In my last review, I address the four chords written by the author Don Miguel Ruiz. I`m going to do things I liked about the book and some things I didn`t like. I will then mention for what kind of people this kind of book is perfect and finally I will give the book a definitive score (out of 10). Negative: The only Con I could think of is personal, but some of the tips towards the end of the book were things I already knew, like the power of forgiveness and the way of living life in a more fearless way. It`s just that, and it`s the only thing I could think of. Otherwise, it is as close to a perfect book as you can get. As always, your sharing is very much appreciated, Allan. For readers who have not explored Allan`s site and books, I highly recommend them. Half of everything: half smile, half attentive, half creating, half-work… I really appreciated the way you put forward the most important ideas of this book. Good note for Miguel Ruiz`s book. I also pulled some nuggets from it on getnugget .co. Nuggets as notes on the edge of a page, but with images.
You can find them interesting! As for intransition, this word certainly has the connotation of perfectionism, and if we take it that way, we would indeed go crazy. (Besides, the impeccability and other agreements you make with yourself, not the requirements that Ruiz imposes on you.) On the other hand, if you engage perfectly with your word as your goal, if you commit to be as honest and kind as possible with your words, without waiting for perfection of yourself or to fight if you are too short, this agreement could improve your well-being with yourself. How do we know the correct interpretation of Ruiz`s reference to John 1:1-5? We could break one of its four agreements and make the assumption of its intent. Or if you`re really interested in the truth, you might ask him. Please read this book carefully. Wisdom is powerful, if you can hear it. I write this as Miguel Ruiz`s 10-year apprentice, before the publication of « The Four Accords », an elder of his lineage, a divider of this wisdom… and the author of « The Everything Toltec Wisdom Book. » Ruiz says that a wall of fog distorts our perception of who we are: « It`s like living in the middle of a fog that doesn`t let us see beyond our own nose. » This fog, he explains, is formed by unverified agreements we have made with ourselves and others — beliefs about who we are and who we should be, and masks we put on to hide our perceived imperfections. I read this and I fully understand the points he was trying to make.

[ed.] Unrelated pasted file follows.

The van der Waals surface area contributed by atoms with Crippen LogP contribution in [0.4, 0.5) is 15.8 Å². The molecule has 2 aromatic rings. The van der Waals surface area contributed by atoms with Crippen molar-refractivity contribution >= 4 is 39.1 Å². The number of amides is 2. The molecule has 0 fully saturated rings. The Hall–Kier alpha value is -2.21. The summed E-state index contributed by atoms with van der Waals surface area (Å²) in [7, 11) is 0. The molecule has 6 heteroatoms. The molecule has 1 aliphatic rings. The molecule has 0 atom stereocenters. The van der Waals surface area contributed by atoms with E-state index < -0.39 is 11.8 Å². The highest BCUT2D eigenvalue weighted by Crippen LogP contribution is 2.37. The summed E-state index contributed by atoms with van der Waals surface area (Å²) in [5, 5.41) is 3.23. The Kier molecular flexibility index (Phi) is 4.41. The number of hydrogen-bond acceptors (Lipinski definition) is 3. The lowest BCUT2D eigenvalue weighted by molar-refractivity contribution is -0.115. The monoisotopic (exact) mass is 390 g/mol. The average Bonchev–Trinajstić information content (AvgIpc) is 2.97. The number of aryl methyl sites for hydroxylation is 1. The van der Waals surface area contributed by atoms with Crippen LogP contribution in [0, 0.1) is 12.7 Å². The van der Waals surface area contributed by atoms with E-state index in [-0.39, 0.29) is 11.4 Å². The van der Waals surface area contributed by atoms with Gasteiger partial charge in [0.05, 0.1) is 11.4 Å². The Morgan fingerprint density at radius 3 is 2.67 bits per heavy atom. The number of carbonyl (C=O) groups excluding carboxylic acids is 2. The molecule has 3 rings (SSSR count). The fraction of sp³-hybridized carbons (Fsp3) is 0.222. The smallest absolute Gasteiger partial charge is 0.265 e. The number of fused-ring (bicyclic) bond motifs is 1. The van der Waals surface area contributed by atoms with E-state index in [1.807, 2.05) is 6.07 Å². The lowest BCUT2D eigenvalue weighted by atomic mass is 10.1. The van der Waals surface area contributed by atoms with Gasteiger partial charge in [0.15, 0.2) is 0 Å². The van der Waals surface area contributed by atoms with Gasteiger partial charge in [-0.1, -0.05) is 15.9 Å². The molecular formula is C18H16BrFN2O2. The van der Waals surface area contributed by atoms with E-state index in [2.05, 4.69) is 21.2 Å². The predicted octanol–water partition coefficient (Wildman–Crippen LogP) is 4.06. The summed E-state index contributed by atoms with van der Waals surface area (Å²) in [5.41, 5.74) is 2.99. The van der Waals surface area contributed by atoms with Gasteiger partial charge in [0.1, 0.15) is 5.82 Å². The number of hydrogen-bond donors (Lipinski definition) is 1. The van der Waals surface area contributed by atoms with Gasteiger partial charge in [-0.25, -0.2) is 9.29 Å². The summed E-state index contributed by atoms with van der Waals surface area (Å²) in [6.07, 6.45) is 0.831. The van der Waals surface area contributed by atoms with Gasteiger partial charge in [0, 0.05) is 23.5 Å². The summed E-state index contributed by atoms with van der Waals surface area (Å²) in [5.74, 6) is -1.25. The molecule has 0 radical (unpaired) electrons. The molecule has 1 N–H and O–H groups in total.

It is a little more sustained when you read the voice of knowledge. We learn everything as we grow up, part of what we learn is not positive.